Calcutta: Sweet Sensations
Calcutta’s sweets can be exceedingly simple or excruciatingly complicated. Simple because the treats, called mishti, are everywhere; complicated because mishti are to Calcutta what bagels are to New York: a source of heated debate and endless opinion.
The treats here are different from the heavy, oversweet confections that frequently turn foreigners off Indian desserts. These tend to be based on reduced, richly concentrated milk. Bengalis, however, split milk for their mishti, a practice—possibly learned from Portuguese traders in the 18th century—that divides the milk into its liquid and solid components. This allows for lighter curd-based sweets that can be flavored, stuffed, covered with cream, dunked in syrup, and molded into the infinite variety of sweets that Calcuttans still adore sparring over today.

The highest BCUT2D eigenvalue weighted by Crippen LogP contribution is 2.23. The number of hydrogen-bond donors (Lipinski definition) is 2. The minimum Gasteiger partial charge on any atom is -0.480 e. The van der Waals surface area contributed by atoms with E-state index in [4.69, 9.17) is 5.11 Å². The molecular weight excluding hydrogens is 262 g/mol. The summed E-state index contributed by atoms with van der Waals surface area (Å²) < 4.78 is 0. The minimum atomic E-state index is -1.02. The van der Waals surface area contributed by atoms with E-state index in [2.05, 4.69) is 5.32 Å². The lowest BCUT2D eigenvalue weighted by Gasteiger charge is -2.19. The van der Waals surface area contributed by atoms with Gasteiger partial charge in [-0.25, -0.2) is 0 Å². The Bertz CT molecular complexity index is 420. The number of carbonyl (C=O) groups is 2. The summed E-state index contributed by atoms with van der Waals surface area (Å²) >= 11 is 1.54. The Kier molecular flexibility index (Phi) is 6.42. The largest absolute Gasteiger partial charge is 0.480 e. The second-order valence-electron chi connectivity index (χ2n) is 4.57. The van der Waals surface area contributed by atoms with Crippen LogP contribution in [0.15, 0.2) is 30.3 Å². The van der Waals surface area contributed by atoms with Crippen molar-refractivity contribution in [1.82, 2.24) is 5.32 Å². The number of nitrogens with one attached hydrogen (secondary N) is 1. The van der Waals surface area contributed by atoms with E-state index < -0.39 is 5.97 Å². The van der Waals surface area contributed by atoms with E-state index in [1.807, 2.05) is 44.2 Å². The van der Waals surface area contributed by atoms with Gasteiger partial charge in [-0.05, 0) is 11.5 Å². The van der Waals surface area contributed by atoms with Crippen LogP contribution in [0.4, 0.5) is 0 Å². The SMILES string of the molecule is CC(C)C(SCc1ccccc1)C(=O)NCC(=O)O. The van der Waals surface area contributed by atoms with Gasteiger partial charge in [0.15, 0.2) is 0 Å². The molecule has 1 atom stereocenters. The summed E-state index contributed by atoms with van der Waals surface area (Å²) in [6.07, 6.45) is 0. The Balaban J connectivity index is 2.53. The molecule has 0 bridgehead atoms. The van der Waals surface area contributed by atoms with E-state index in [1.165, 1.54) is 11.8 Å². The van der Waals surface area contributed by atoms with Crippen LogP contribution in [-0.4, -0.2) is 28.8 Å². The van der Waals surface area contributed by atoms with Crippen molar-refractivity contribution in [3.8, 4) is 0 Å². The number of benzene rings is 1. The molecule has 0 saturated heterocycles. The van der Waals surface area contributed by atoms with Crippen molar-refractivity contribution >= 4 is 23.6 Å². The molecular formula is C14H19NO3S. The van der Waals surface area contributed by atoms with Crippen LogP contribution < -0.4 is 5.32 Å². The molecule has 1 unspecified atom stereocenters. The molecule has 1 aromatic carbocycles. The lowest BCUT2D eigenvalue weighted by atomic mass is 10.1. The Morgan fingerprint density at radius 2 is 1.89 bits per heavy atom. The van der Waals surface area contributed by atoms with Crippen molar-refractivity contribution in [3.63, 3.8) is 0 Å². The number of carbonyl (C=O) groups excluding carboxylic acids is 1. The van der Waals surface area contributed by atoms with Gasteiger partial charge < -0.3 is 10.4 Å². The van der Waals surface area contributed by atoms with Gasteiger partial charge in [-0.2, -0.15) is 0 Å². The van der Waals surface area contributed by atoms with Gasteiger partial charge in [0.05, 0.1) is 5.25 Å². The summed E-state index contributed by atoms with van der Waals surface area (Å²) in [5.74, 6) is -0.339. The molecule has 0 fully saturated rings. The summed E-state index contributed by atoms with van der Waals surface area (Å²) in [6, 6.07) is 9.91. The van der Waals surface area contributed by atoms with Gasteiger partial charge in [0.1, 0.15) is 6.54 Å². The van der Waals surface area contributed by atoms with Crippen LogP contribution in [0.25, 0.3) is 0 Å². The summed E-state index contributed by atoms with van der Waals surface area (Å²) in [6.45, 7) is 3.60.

Such passion ensures high standards, however, and any neighborhood shop makes the essential ones quite well. The following rather opinionated list, narrowed from the hundred or so sweet emporia in the city, will be immediately and vociferously challenged by many locals, but we stand firmly by it.
Get fresh rossogullas—cheese balls in syrup—at Mithai (48B Syed Amir Ali Ave.), but never buy K. C. Das’s widely advertised and quite disgusting canned version. At the Gupta Brothers chain’s newest outpost in southern Cal (22 Ballygunge Park Rd.), go for the cheese cakes in sweet milk called rasmalai. The sweet pressed-cheese cakes named sandesh come in myriad shapes and flavors, but stick to basic ones like nalen gur sandesh, a winter speciality flavored with date palm syrup and best at the most centrally located branch of Ganguram Sweets (84A Sambhunath Pandit St.). Finally, Vien (34B Shakespeare Sarani) sells particularly good mishti dhoi, the divinely creamy sweet curd treat made in a clay cup.